“I think that inspired us the most,” Ann says. “And I think we just wanted to put our voices into the movement.”
So they considered a book of their own. Or a podcast.
“One day, I just found some sheets of paper and I had this flash, ‘We need to do something,’” Amy says. “Something we can do right now.”
They thought about the creative kids in high school — the punk rockers and the skateboarders — and the handmade zines they wrote.
They could do that.
They started writing, pasting in photos with a glue stick, then heading to the copy store.
They started an Instagram account as an online adjunct — @alzheimerszine — and they shared on Facebook, too.
People responded. Friends and friends of friends, a slowly expanding ripple, taking in the tenderness and honesty, the gentle way of looking at their mother and her disease.
“Thank you so much for sharing this,” a follower wrote. “For the example of patience and love, and how to hold the wheel while on a curving road in the rain at night.”
The back and forth goes on.
“As much as it helps people reading the zine feel like they have a community, we have a community, too,” Ann says.
It took them beyond the small sphere of caring for their own mother into a world inhabited by 16 million caregivers.
And they don’t shy away from the messy parts of the disease. Or the messy feelings.
“This stuff is hard,” Ann wrote in Issue 5. “I don’t want this zine to ever sugarcoat that, or to make anyone feel less than, or like your caregiving abilities aren’t quite cutting it. We are all good. We all fail.”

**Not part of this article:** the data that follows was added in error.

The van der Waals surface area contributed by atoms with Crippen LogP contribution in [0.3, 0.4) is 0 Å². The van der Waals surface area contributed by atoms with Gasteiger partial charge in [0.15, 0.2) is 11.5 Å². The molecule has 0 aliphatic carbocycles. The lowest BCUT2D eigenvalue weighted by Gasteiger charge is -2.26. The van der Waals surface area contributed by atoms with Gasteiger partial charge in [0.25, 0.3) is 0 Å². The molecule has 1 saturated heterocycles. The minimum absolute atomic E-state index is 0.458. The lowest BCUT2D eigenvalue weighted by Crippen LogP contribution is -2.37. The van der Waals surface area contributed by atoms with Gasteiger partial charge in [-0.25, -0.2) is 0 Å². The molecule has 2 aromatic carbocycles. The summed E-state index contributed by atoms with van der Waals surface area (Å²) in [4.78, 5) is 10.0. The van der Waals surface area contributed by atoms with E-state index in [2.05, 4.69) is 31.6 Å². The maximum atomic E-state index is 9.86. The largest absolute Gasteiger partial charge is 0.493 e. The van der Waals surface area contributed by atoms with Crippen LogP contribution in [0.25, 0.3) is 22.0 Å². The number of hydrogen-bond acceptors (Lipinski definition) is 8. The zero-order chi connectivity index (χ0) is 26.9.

Growing up, their mom was no nonsense, the sisters said last week. A mom who would remind them — Don’t wear out your welcome — when they’d go to a friend’s house. A woman with a sarcastic streak and a dry humor.
When the memory loss started, she could feign not caring. Oh, that? Why would I give a. …
Their mom doesn’t have many words left. Her tough exterior has dissolved. She has become softer. Sweeter. Sometimes she’ll make sounds or utter single words that seem to follow the thread of what her daughters are saying.
They remember one of her last sentences. The one she repeated over and over: I had five kids.
A few months ago, Amy and her husband returned to their home in Calgary. Amy wrote about the move in the zine before they went: “Our decision is based on all of the same things that led us to come here 2½ years ago, but this time with more of a focus on US first, and others next. …”
Ann followed, writing about her parents’ future without live-in help. She laid out four options. The last one: “Mary Poppins comes floating out of the sky and moves in, offering full-time care and love and attention to both of our parents.”
Their mom moved to a memory care unit in March.
"The time ahead will be the same, but different," Amy wrote in the next month's zine. "And we'll carry on knowing there is no one right way, trying our best not to compare, explain or justify, but carving a path for ourselves as gently as we can."
Amy and Ann are on the road this weekend, a three-day drive to Canada after Amy’s extended visit back in Lincoln.
The Tidball sisters will be working on “In It. A conscious zine for Alzheimer’s caregivers,” Issue 8, along the way.